I'm from Mexico City and lived in the U.S. for a total of more than 24 years. Now I'm back in Mexico. I realized I was seeing my country through the eyes of a native stranger. This is an attempt to process the differences, to explain Mexico to the U.S. and the U.S. to Mexico. With digressions along the way.

jueves, diciembre 30, 2004

More Tsunami, Sophie's Choice, and the Animals

OK...so I digress from the Mexico subject again, but I just can't get my mind off of this. Whole islands have disappeared. Now I hear the death toll is 125,000! Sumatra lost about 1/4 of their citizens. About half of those who died were children. I just finished reading The Sweet Hereafter, a novel about a small town that loses most of its children in a bus accident. Imagine a whole nation losing so many children! The impact that will have for years to come....
I saw on the news this Australian woman who said she was holding on to her two children so that they wouldn't get swept away by the water. She just couldn't hold on to both of them because she was going to get swept away too, so she had to choose which of her children to let go of. She let go of the oldest one, who was five, thinking he had a better chance than the 18 month old. Luckily her 5 year old made it by hanging on to a door. Several people in that family are going to need counseling. (I was going to say it bothers me that a lot of the personal stories I see on the news are of tourists instead of locals, but in the last segment I saw there were a few locals as well. Still, the numbers certainly aren't representative.) It reminds me of the randomness of tragedy, how the strangest stories surface. During the Mexico City earthquake of 1985, which of course pales in comparison to this, but it's the closest I've been to that kind of disaster, we had one friend who was on the 13th floor of a building that collapsed. Lying in the rubble, he saw a light from a crack. He climbed out of the building, over the rubble, and onto the street, dusting himself off. After he was out of shock, his shoulder started to hurt, and it turned out he had dislocated it. A friend of my aunt's, on the other hand, was in a two story building that didn't collapse or suffer major damage. But he panicked, and when he ran outside, he was hit in the head by a brick that came off of the façade of the building and was killed.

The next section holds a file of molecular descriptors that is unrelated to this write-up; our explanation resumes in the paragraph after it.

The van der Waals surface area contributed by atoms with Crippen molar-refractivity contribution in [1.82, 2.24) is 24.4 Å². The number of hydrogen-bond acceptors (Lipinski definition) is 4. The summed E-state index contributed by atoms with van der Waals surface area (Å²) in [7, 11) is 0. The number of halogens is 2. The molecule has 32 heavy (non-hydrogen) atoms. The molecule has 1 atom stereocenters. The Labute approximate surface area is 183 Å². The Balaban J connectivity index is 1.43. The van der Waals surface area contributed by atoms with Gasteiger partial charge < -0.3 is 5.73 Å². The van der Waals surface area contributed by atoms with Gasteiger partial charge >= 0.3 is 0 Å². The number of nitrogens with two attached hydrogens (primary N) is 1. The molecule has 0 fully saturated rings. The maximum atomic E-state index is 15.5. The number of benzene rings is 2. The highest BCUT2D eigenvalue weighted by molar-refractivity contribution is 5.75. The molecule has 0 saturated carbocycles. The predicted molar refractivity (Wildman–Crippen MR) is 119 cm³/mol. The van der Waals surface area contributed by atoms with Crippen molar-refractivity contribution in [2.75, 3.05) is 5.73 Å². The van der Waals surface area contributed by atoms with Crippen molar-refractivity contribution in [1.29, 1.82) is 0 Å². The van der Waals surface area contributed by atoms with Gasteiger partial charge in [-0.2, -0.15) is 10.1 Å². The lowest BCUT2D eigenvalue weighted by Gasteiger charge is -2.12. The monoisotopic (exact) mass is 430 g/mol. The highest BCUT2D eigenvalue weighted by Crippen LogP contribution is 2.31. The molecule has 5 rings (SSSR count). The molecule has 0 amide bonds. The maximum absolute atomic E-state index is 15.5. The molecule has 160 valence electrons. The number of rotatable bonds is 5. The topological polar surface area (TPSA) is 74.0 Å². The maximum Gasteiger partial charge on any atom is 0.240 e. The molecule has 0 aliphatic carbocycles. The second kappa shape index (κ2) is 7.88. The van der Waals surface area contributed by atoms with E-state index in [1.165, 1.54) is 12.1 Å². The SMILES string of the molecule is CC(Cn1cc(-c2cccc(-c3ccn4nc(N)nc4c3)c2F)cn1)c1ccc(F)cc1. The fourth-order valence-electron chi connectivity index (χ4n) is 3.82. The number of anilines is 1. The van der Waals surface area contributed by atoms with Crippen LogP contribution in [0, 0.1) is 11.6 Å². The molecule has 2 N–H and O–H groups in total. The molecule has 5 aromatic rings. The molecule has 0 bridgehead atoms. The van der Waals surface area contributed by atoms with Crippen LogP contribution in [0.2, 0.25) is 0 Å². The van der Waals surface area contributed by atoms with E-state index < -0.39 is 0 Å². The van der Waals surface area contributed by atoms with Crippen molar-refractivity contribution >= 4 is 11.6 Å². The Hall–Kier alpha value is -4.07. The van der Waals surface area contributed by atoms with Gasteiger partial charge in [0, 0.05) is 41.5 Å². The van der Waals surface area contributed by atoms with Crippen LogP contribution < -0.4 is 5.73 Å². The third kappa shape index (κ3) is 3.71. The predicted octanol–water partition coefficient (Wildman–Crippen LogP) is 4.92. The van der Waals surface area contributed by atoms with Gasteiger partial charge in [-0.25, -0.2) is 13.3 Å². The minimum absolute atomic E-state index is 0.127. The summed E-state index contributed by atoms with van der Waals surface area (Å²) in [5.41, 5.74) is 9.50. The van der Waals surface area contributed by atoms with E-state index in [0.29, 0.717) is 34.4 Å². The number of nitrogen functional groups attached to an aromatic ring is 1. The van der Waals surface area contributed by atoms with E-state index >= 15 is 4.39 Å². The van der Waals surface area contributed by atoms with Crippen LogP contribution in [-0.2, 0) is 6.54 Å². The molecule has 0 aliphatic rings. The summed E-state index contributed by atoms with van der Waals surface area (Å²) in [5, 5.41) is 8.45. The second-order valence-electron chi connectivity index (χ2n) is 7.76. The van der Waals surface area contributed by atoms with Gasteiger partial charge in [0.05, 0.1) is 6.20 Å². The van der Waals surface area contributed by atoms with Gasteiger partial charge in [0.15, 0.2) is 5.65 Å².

Another thing that I heard about the tsunami is that they have not found ANY dead animals, even in a wildlife preserve. They think the animals sensed the danger and ran to safety.

3 Comments:

Blogger Jason Metter said...

More about the animals sensing danger and seeking higher ground at This is London. Wish someone would drop some science about it though. The "sixth sense" stuff doesn't satisfy my curiosity.

(Hi Nayeli. Jim alerted me to your new venture. Looking forward to reading more and catching up with you more properly soon.)

12:51 a. m.

 
Blogger Jason Metter said...

Another blog discussion on the animal/sixth sense topic. Still no good explanation though.

2:16 a. m.

 
Blogger Nayeli said...

I think the "sixth sense" is shorthand for anything we don't understand. Do they hear it, smell something, feel changes in pressure or vibrations? Is it something based on the 5 known senses, or something else? I don't think scientists really know. But it sure is fascinating.

1:51 p. m.

 

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